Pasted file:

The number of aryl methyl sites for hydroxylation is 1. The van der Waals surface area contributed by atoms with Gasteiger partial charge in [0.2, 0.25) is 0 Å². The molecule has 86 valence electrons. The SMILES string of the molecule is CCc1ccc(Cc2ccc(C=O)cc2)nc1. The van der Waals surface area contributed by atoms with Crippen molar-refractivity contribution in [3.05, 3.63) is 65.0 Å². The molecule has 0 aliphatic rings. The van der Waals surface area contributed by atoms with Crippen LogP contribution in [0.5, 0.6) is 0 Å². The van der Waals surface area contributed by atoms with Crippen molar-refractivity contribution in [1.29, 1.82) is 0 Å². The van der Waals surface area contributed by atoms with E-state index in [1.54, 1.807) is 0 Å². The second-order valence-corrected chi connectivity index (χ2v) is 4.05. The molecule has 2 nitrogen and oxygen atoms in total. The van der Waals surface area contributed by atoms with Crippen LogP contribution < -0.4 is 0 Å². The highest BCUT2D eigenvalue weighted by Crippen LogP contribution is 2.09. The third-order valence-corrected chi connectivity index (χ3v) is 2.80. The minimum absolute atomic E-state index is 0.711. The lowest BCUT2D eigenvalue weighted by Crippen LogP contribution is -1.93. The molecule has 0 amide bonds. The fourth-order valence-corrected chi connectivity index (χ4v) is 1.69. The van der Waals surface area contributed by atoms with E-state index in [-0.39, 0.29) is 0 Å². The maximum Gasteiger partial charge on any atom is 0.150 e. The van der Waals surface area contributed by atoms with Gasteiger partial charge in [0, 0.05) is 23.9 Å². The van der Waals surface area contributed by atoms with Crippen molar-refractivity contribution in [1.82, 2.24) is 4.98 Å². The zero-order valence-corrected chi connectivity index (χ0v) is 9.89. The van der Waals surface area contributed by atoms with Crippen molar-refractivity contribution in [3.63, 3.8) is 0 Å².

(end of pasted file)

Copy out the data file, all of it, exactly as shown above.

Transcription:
The number of aryl methyl sites for hydroxylation is 1. The van der Waals surface area contributed by atoms with Gasteiger partial charge in [0.2, 0.25) is 0 Å². The molecule has 86 valence electrons. The SMILES string of the molecule is CCc1ccc(Cc2ccc(C=O)cc2)nc1. The van der Waals surface area contributed by atoms with Crippen molar-refractivity contribution in [3.05, 3.63) is 65.0 Å². The molecule has 0 aliphatic rings. The van der Waals surface area contributed by atoms with Crippen LogP contribution in [0.5, 0.6) is 0 Å². The van der Waals surface area contributed by atoms with Crippen molar-refractivity contribution in [1.29, 1.82) is 0 Å². The van der Waals surface area contributed by atoms with E-state index in [1.54, 1.807) is 0 Å². The second-order valence-corrected chi connectivity index (χ2v) is 4.05. The molecule has 2 nitrogen and oxygen atoms in total. The van der Waals surface area contributed by atoms with Crippen LogP contribution < -0.4 is 0 Å². The highest BCUT2D eigenvalue weighted by Crippen LogP contribution is 2.09. The third-order valence-corrected chi connectivity index (χ3v) is 2.80. The minimum absolute atomic E-state index is 0.711. The lowest BCUT2D eigenvalue weighted by Crippen LogP contribution is -1.93. The molecule has 0 amide bonds. The fourth-order valence-corrected chi connectivity index (χ4v) is 1.69. The van der Waals surface area contributed by atoms with E-state index in [-0.39, 0.29) is 0 Å². The maximum Gasteiger partial charge on any atom is 0.150 e. The van der Waals surface area contributed by atoms with Gasteiger partial charge in [0, 0.05) is 23.9 Å². The van der Waals surface area contributed by atoms with Crippen molar-refractivity contribution in [1.82, 2.24) is 4.98 Å². The zero-order valence-corrected chi connectivity index (χ0v) is 9.89. The van der Waals surface area contributed by atoms with Crippen molar-refractivity contribution in [3.63, 3.8) is 0 Å².